Various definitions of "sale" are to be found in decisions and among text book writers. Those commonly given when the attempt is made to fix with accuracy its meaning are familiar. It is said in Benjamin on Sales, § 1, to be " a transfer of the absolute or general property in a thing for a price in money." In § 2 that author elaborates, with references to authorities, the point that the price must be in money and that any other consideration constitutes barter or contract for the transfer of property. In Five Per Cent Cases, 110 U. S. 471, 478, Mr. Justice Gray said, "A sale, in the ordinary sense of the word, is a transfer of property for a fixed price in money or its equivalent." Gardner v. Lane, 12 Allen 39 , 43. Price in money is essential to a strict sale. The transfer of title for a consideration of a different nature is a barter or exchange. See, for other definitions, 35 Cyc. 25; 23 R. C. L. 1186. On the other hand, there are numerous cases where the word "sale" in statutes has been given a broader signification. The modern tendency is in that direction. In Gallus v. Elmer, 193 Mass. 106 , at page 109, it was said by Mr. Justice Hammond, in holding a transfer of property by way of accord and satisfaction of a pre-existing debt to be a sale contrary to the sales in bulk act, "While it is true that in its strictest sense a sale is a transfer of personal property in consideration of money paid or to be paid, still in the interpretation of statutes it is often held to include barter and any transfer of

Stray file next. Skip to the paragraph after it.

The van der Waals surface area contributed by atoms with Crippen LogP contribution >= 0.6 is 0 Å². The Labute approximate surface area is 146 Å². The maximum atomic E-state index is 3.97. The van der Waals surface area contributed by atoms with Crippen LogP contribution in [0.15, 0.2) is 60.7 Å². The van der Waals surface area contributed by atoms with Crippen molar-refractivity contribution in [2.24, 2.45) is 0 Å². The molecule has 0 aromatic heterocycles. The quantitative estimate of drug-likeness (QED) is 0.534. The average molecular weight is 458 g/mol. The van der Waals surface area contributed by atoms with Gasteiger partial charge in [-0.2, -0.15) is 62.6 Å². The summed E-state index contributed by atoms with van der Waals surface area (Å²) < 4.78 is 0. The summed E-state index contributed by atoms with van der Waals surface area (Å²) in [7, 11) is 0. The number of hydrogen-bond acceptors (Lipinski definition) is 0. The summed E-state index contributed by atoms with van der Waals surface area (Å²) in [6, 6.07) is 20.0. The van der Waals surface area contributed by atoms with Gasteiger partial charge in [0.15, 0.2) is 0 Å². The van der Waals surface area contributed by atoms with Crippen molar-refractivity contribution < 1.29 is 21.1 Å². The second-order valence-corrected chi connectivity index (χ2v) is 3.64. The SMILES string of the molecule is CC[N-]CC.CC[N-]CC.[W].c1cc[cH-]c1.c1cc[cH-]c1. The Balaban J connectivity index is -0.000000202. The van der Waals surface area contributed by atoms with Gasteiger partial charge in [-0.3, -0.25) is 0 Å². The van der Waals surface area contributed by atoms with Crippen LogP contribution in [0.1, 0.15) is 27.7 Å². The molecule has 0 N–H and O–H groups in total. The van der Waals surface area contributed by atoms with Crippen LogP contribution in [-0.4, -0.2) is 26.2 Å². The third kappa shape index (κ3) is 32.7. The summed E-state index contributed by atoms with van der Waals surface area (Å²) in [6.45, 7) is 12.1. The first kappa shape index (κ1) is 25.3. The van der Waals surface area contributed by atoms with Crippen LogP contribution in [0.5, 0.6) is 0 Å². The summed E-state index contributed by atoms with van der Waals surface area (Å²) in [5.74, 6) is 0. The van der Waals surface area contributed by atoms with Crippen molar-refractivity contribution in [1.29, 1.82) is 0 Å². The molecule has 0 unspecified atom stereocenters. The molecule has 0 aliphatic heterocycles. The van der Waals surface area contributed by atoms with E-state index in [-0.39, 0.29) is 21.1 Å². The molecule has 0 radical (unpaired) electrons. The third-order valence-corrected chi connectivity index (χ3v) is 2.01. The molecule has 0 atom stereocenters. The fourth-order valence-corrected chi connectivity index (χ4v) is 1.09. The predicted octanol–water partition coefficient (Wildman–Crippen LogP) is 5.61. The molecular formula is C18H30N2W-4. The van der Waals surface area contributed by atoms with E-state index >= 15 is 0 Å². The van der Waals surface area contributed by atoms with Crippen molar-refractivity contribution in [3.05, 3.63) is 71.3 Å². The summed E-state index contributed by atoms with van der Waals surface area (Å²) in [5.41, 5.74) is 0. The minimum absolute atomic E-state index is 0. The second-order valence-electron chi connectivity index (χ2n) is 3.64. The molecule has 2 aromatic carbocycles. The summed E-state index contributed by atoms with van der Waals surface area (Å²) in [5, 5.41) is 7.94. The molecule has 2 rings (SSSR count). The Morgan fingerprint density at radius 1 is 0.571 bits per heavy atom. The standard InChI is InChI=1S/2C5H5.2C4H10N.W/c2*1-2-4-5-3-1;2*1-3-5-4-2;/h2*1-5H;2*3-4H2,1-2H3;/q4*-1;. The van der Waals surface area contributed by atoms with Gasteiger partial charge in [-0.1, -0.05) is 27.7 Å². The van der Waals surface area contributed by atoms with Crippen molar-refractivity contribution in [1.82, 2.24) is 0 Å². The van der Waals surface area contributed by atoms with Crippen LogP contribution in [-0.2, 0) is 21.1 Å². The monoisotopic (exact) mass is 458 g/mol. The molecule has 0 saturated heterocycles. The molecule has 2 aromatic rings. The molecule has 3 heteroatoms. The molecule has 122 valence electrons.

personal property for a valuable consideration." Said Chief Justice Bigelow, in Howard V. Harris, 8 Allen 297 , at page 299: "In a general and popular sense, the sale of an article signifies the transfer of property from one person to another for a consideration of value, without reference to the particular mode in which the consideration is paid. . . . The legal distinction between a sale and an exchange is a purely artificial one; the rules of law are the same as applied to both transactions." A statute forbidding sales of intoxicating liquor has been held to include barter and exchange as well as strict sales. Commonwealth v. Clark, 14 Gray 367 , 372. Commonwealth v. Woelz., 219 Mass. 37 , 38. Exchanges and contracts to exchange are included within the definition of "sale" in the sales act. St. 1908, c. 237, §§ 1, 9 (2), 75. Williston on Sales, ss 166,170. See also Arnold v. North American Chemical Co. 232 Mass. 196 , 199. Goward v. Waters, 98 Mass. 596 . Friend v. Childs Dining Hall Co. 231 Mass. 65 ,68,69. The word "sales" in the statute is used in combination with the word "purchases." That is a word in its abstract meaning of somewhat more comprehensive signification. "It includes every lawful method of coming to an estate by the act of a party, as opposed to the act of law." Burt v. Merchants' Ins. Co. 106 Mass. 356 , 364.
The aim of the court in every instance must be to ascertain as nearly as possible the intent and purpose of the Legislature.